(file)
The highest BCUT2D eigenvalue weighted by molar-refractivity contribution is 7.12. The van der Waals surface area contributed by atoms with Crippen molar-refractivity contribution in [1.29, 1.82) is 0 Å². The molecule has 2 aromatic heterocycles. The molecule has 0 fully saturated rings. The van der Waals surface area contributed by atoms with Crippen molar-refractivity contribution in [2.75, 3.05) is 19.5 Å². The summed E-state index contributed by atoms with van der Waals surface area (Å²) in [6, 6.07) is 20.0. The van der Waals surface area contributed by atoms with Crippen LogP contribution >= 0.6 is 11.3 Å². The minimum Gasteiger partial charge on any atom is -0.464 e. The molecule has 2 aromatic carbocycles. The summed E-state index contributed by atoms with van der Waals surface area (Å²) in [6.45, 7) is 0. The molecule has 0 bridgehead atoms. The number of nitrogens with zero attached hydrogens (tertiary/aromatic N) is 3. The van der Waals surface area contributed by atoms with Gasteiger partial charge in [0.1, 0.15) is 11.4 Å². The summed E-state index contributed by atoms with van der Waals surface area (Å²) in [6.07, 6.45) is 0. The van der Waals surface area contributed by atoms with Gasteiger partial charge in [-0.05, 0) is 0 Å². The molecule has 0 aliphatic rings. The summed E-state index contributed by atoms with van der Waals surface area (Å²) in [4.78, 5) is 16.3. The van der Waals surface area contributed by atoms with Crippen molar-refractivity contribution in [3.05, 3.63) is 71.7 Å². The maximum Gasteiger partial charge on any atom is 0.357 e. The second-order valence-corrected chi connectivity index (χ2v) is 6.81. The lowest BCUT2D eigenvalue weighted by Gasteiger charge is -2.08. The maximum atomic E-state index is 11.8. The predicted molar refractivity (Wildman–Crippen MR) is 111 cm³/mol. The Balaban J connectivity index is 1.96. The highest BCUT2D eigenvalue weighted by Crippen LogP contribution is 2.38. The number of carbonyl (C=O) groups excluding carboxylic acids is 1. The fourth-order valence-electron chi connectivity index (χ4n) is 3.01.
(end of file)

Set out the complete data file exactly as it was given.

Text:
The highest BCUT2D eigenvalue weighted by molar-refractivity contribution is 7.12. The van der Waals surface area contributed by atoms with Crippen molar-refractivity contribution in [1.29, 1.82) is 0 Å². The molecule has 2 aromatic heterocycles. The molecule has 0 fully saturated rings. The van der Waals surface area contributed by atoms with Crippen molar-refractivity contribution in [2.75, 3.05) is 19.5 Å². The summed E-state index contributed by atoms with van der Waals surface area (Å²) in [6, 6.07) is 20.0. The van der Waals surface area contributed by atoms with Crippen LogP contribution >= 0.6 is 11.3 Å². The minimum Gasteiger partial charge on any atom is -0.464 e. The molecule has 2 aromatic carbocycles. The summed E-state index contributed by atoms with van der Waals surface area (Å²) in [6.45, 7) is 0. The molecule has 0 bridgehead atoms. The number of nitrogens with zero attached hydrogens (tertiary/aromatic N) is 3. The van der Waals surface area contributed by atoms with Gasteiger partial charge in [0.1, 0.15) is 11.4 Å². The summed E-state index contributed by atoms with van der Waals surface area (Å²) in [6.07, 6.45) is 0. The van der Waals surface area contributed by atoms with Gasteiger partial charge in [-0.05, 0) is 0 Å². The molecule has 0 aliphatic rings. The summed E-state index contributed by atoms with van der Waals surface area (Å²) in [4.78, 5) is 16.3. The van der Waals surface area contributed by atoms with Crippen molar-refractivity contribution in [3.05, 3.63) is 71.7 Å². The maximum Gasteiger partial charge on any atom is 0.357 e. The second-order valence-corrected chi connectivity index (χ2v) is 6.81. The lowest BCUT2D eigenvalue weighted by Gasteiger charge is -2.08. The maximum atomic E-state index is 11.8. The predicted molar refractivity (Wildman–Crippen MR) is 111 cm³/mol. The Balaban J connectivity index is 1.96. The highest BCUT2D eigenvalue weighted by Crippen LogP contribution is 2.38. The number of carbonyl (C=O) groups excluding carboxylic acids is 1. The fourth-order valence-electron chi connectivity index (χ4n) is 3.01.